Ulysses Curry (CFO), Exec VP Rab Butler, and Ryan Johnson (formerly with Mandalay Pictures). Everyone is full time on salary.

KA: What collateral did you use to raise those funds?

TC: We don’t have collateral per se. All of the money came from people that I have worked with in the past. We had some projects that were indicative of the types of films we’d like to do. And we committed to packaging A list cast, and an A list director with a great script in a budget range…. We didn’t raise money on a particular slate, as we didn’t want to get locked in to certain films that would pigeon hole us.

KA: What timeframe do your investors expect a return on their investment?

TC: We were very honest in terms of how long the process would take and that they shouldn’t expect money to come back for at least 12 months, but more likely 12-18 months. They were okay with that, because we plan on providing gap financing, bridge loans, and other financial vehicles that will yield a much quicker return than just financing a film from scratch. We can turn around bridge loans in 90 days, so we’re implementing a combination of investment choices to satisfy our investors’ need for an ROI.

KA: Was it hard to convince them to invest in an industry that has so much volatility?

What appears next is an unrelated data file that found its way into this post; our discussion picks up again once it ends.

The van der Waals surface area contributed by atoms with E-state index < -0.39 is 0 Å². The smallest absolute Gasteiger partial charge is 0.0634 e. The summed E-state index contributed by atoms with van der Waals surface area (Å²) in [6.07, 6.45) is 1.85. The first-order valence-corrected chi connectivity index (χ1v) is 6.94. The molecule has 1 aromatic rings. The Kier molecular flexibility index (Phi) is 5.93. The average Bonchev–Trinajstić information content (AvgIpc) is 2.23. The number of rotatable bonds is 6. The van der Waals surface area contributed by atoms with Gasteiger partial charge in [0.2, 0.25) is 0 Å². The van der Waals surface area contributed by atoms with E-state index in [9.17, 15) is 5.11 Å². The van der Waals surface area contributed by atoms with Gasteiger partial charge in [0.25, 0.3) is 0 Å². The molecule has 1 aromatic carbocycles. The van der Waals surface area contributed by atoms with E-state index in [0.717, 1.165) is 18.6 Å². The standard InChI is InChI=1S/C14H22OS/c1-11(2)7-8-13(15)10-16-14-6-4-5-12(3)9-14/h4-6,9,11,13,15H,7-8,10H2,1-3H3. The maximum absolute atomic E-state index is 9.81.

TC: What helped, is that our investors are not film industry guys. They don’t know much about film, but they know a lot about financing. And we presented them with a portfolio model that they trust, and they have given us the freedom to run the company the way we see it in order to be successful.

KA: You’ve gathered an impressive list of partners/advisors at Night Fox Entertainment. How did that come about?

TC: Ulysses was referred to me through one of my private bankers in NYC. He was in the process of taking a very high-ranking job with a bank, but that was boring. When I spoke to him about what I wanted to do, he was on board with going with us, because it was a bigger challenge.

Ryan I met in LA, referred to me by another mutual acquaintance. He was just getting ready to go over to a well-known production/distribution company in NY, but he chose to come with me instead. They believed in me and we’ve created a great relationship.

KA: What is your financing model?

TC: We’re going to do movies we like, but we’re not going to take any huge creative risks. We are going to look at it very much the way the bank would look at giving someone a loan. In terms of a model, we only want to finance films where we can secure 35% of the budget in Domestic pre-sales, 25% in tax credits, 75% International. We’re covered 100% in foreign and tax credits alone, and have a little bit extra if we pre-sell Domestic. (Best Case) In the worse case, we’ve got cash and we can use that as need be. But we’ll only spend up to $8 million in cash. That would be defined by how many pre sales and tax credits we have that make up a strong percentage of the budget.